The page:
Atsuko Toko Fish is being honored as a Champion of Change for her efforts as an AAPI Women leader.
My commitment to social change did not occur overnight. It was a gradual learning process of being inspired by meeting and working with extraordinary people in Boston and beyond.
Working for former Massachusetts Governor Michael Dukakis gave me an opportunity to be a bridge between Massachusetts and Japan by creating and implementing long-term tourism and trade strategies. I also served for ten years on former Massachusetts Governor William Weld’s Asian American Commission, receiving his New American Appreciation Award.
At Management Sciences for Health (MSH) in Boston, I had the first-hand experience of an excellent nonprofit making a difference and impacting people’s lives in developing countries. This experience at MSH prepared me to quickly respond to the earthquake and tsunami disaster that occurred on March 11, 2011 in Japan. I knew exactly what to do, understanding that time is of the essence, and the importance of being on the ground to assess the needs. I called for immediate action and, with a team of Japan-experts and energetic young professionals, created The Japanese Disaster Relief Fund - Boston (JDRFB). As a vehicle for people in New England to directly support the affected area in Japan, JDRFB raised nearly $1 million by March 2013 and gave 24 grants to 19 organizations.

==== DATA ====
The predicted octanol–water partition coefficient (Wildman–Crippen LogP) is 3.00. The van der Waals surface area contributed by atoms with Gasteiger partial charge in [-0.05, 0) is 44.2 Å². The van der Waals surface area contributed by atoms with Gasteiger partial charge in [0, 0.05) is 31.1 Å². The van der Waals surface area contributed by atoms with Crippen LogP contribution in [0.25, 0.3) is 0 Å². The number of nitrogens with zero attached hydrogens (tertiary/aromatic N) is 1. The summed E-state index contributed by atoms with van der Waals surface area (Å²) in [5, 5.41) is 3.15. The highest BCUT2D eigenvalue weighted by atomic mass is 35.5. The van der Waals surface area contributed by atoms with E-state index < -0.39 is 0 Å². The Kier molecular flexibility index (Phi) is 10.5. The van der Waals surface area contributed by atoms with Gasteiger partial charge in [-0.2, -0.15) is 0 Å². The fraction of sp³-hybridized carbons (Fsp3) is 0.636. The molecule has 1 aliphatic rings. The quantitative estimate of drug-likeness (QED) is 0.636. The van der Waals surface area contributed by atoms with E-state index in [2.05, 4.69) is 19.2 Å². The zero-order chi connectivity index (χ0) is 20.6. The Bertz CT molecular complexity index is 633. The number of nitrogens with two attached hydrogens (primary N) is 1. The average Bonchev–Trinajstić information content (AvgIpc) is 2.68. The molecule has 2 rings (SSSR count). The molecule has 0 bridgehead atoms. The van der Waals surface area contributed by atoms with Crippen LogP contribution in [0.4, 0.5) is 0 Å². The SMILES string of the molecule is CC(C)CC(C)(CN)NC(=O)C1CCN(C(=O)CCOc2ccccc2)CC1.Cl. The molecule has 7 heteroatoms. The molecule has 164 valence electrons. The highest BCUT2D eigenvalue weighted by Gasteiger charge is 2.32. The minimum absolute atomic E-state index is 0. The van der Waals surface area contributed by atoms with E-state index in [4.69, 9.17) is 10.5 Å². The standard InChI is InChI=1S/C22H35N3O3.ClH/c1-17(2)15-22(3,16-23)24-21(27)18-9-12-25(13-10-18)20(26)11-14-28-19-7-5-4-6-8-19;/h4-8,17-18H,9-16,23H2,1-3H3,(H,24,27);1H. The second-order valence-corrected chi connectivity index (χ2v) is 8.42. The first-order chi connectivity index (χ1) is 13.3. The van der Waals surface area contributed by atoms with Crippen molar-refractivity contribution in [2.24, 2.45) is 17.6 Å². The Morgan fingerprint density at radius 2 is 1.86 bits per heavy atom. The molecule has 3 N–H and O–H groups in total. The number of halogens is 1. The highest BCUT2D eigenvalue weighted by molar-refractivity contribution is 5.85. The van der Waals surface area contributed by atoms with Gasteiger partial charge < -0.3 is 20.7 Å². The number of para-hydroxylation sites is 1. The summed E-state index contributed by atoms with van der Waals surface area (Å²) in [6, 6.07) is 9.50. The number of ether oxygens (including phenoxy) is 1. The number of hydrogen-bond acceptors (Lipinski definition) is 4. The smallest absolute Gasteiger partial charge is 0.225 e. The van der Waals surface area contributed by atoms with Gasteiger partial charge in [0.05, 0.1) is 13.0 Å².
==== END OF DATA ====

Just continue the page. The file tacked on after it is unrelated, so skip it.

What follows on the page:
My passion has also been empowering women, particularly through two organizations: the Asian Task Force Against Domestic Violence (ATASK) and the Japanese Women’s Leadership Initiative (JWLI). ATASK is a Boston-based organization providing shelter and support services to Asian survivors of domestic violence and their children. The board and I helped move the organization forward from a grass-roots group to a social enterprise that now transforms dreams of domestic violence victims into reality. In 2005, I founded JWLI to empower Japanese women to become leaders in the emerging nonprofit sector and agents for social change in Japan. In partnership with Simmons College, we developed the JWLI Fellows Program in Boston, a unique hands-on leadership training focusing on best practices of nonprofit management and strategies; and the JWLI Forum Program in Japan, a platform for the JWLI fellow graduates to share the knowledge and experience gained in Boston. By 2012, JWLI graduated 23 fellows, who established the JWLI Alumnae Association Japan and hosted four forum events, attended by approximately 500 people in total.
As a first generation American, I understand the challenges and complexities faced by immigrants. Therefore, I am involved in the Greater Boston Citizenship Initiative (GBCI). GBCI is a collaborative project that educates immigrants about the benefits of citizenship and helps eligible, legal permanent residents (LPRs) to overcome barriers to naturalization. GBCI hosts clinics providing eligibility screening, application assistance, legal referrals and all materials needed to apply for U.S. citizenship. This work is rewarding because I believe that if you have a vision and work hard, the United States is still the country where your dreams can come true. GBCI provides this important step, getting closer to realizing dreams.
It is indeed a privilege to receive this recognition and a pleasure to share this special moment with my family, friends and those from whom I have learned. Now more than ever, I strongly believe that the United States is a land of opportunities and a place where dreams come true.
Atsuko Toko Fish is a founder of the Japanese Women’s Leadership Initiative and Japanese Disaster Relief Fund-Boston